Data East Corporation (データイースト株式会社, Dēta Īsuto kabushiki gaisha), also abbreviated as DECO, was a Japanese video game, pinball and electronic engineering company. The company was in operation from 1976 to 2003, and released 150 video game titles.[2] Its main headquarters were located in Suginami, Tokyo.[3] The American subsidiary, Data East USA, was headquartered in San Jose, California.[4]

Data East Corporation
Native name
データイースト株式会社
Dēta Īsuto kabushiki gaisha
TypePrivate KK
IndustryVideo games, engineering
FoundedApril 20, 1976[1]
FounderTetsuo Fukuda
DefunctJune 25, 2003
FateBankruptcy
HeadquartersSuginami, Tokyo, Japan
ProductsList of games released by Data East
Total equity¥282.5 million (April 2001) [1]
SubsidiariesData East USA, inc.
Data East Pinball inc.
Websitedataeast-corp.co.jp/index_e.html

HistoryEdit

Data East was founded on April 20, 1976, by Tokai University alumnus Tetsuo Fukuda.[1][5][6] Data East developed and released in July 1977 its first arcade game Jack Lot, a medal game based on Blackjack for business use.[7][8] This was followed in January 1978 by Super Break which was its first actual video game. More than 15 arcade games were released by Data East in the 1970s.[8]

Data East established its U.S. division in June 1979,[9] after its chief competitors Sega and Taito had already established a market presence.[5] In 1980, Data East published Astro Fighter which became its first major arcade game title.[5] While making games, Data East released a series of interchangeable systems compatible with its arcade games, notably the DECO Cassette System which soon became infamous among users due to technical problems. Data East dropped the DECO Cassette by 1985.[10] It was the first interchangeable arcade system board, developed in 1979 and released in 1980, inspiring later arcade conversion systems such as Sega's Convert-a-Game in 1981[11] and the Nintendo VS. System in 1984.[12] Data East abandoned the DECO Cassette System in favor of dedicated arcade cabinets, bringing Data East greater success over the next several years, starting with the hit title BurgerTime (1982).[13]

In 1981, three staff members of Data East founded Technōs Japan, who then supported Data East for a while before becoming completely independent.

In 1983, the company moved its headquarters to a new building in Ogikubo, Suginami, where it stayed for the remaining of its lifespan.[7] In March 1985, Data East Europe was established in London.[9] Data East continued to release arcade video games over the next 15 years following the video game crash of 1983.

Data East distributed three major arcade hits in North America between 1984 and 1985: the fighting game Karate Champ (1984), the beat 'em up title Kung-Fu Master (1984), and the run-and-gun shooter Commando (1985). These three titles catapulted Data East to the forefront of the amusement arcade industry in the mid-1980s.[14][15] Karate Champ, Kung-Fu Master and Commando were the top three highest-grossing arcade games of 1985 in the United States.[16] Karate Champ was the first successful fighting game, and one of the most influential to modern fighting game standards. Some of Data East's other most famous coin-op arcade games from its 1980s heyday include Heavy Barrel, Bad Dudes Vs. Dragon Ninja, Sly Spy, RoboCop, Bump 'n' Jump, Trio The Punch – Never Forget Me..., Karnov and Atomic Runner Chelnov.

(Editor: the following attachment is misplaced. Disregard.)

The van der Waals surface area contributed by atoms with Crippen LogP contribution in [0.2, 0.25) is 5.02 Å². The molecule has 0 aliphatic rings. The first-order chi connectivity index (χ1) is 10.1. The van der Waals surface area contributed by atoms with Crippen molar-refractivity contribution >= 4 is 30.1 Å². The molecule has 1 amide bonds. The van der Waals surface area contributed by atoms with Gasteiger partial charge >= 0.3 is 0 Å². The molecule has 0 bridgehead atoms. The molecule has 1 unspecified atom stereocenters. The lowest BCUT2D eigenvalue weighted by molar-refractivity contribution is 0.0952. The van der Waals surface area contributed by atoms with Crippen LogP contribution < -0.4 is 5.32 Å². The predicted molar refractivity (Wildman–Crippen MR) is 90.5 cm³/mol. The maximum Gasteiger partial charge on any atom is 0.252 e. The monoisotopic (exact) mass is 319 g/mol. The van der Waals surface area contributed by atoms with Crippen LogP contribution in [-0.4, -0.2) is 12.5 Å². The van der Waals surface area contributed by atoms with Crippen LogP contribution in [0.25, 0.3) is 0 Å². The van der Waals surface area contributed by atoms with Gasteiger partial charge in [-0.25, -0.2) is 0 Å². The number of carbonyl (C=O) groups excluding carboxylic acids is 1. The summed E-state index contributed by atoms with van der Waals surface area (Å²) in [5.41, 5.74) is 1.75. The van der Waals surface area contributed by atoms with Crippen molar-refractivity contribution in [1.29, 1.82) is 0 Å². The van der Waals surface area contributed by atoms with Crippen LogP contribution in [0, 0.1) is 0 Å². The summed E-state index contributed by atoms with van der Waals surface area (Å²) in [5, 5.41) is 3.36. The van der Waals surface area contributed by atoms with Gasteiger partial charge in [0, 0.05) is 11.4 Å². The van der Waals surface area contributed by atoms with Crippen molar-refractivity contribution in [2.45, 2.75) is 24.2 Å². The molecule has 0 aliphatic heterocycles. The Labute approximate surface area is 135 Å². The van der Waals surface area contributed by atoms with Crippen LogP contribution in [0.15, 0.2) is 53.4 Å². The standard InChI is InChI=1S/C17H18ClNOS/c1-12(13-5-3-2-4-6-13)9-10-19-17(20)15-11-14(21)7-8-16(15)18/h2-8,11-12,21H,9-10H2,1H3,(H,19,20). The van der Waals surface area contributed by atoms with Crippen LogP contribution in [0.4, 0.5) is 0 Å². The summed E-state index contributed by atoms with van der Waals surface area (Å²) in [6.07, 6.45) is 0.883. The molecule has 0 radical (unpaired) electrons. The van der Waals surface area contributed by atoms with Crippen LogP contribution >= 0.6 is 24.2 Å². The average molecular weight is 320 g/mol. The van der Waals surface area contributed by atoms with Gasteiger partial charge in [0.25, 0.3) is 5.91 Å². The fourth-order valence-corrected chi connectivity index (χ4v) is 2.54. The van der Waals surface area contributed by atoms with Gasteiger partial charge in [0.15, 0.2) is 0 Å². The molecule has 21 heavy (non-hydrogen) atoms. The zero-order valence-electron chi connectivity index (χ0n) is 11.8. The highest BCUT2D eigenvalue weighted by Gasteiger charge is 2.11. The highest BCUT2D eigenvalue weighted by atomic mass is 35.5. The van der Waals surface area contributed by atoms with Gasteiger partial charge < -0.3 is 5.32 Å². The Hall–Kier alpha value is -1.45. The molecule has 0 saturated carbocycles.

Data East also purchased licenses to manufacture and sell arcade games created by other companies. Some of its licensed games included Kid Niki: Radical Ninja, Kung Fu Master and Vigilante, all licensed from Irem, and Commando, licensed from Capcom. It had a brief stint as a Neo Geo arcade licensee in the mid-1990s, starting with Spinmaster and co-published with SNK.

Following its arcade success, Data East made a successful entry in the home computer game market with a 1985 port of Karate Champ, which became the first home computer game to sell more than 500,000 copies in the United States by January 1989.[17][18] It became the subject of the litigation Data East USA, Inc. v. Epyx, Inc., in which Data East alleged that the computer game International Karate (1985), published by Epyx, infringed the copyright of Karate Champ.

Data East entered the video game console market in 1986 with the release of B-Wings for the Famicom.[a][2] In North America, the subsidiary Data East USA was the first third-party company to release video games for the NES.[19] Data East would become a licensee for several home systems, notably the NES (1986), PC Engine (1988), Game Boy (1990), Mega Drive (1991), Super NES (1991), Neo Geo (1993), Sega Saturn (1995), PlayStation (1996), WonderSwan (1999) and NeoGeo Pocket Color (1999).[7] Several of Data East's video games series, such as Tantei Jingūji Saburō, Glory of Hercules and Metal Max, were created specifically for home consoles.[2]

Data East also made pinball machines from 1987 through 1994, and included innovations such as the first pinball to have stereo sound (Laser War), the first usage of a small dot matrix display in Checkpoint along with the first usage of a big DMD (192x64) in Maverick. In designing pinball machines they showed a strong preference for using high-profile (but expensive) licensed properties, rather than creating totally original machines, which did not help the financial difficulties the company began experiencing from 1990 on. Some of the properties that Data East licensed for its pinball machines included Guns N' Roses, Star Wars, Back to the Future, Batman, RoboCop, The Simpsons, and Teenage Mutant Ninja Turtles. Data East is the only company that manufactured custom pinball games (e.g. for Aaron Spelling, the movie Richie Rich, or Michael Jordan), though these were basically mods of existing or soon to be released pinball machines (e.g. Lethal Weapon 3). The pinball division was created in 1985 by purchasing the pinball division of Stern Electronics and its factory and assets. Amidst plummeting sales across the entire pinball market, Data East chose to exit the pinball business and sold the factory to Sega in 1994. At the time of the buyout by Sega, Data East Pinball was the world's second-largest pinball manufacturer, holding 25 percent of the market.[20] Although all of Data East's pinball games were developed in the United States, several were released in Japan by the parent company.[8]

Although video games represented the majority of the company's revenue, Data East had always been involved in engineering. Outside of video games, Data East produced image transmission equipment, data communication adapters for satellite phones from NTT DoCoMo, and developed electrocardiogram equipment for ambulances. According to the company's website, its Datafax product, released in 1983, was the world's first portable fax machine.[21]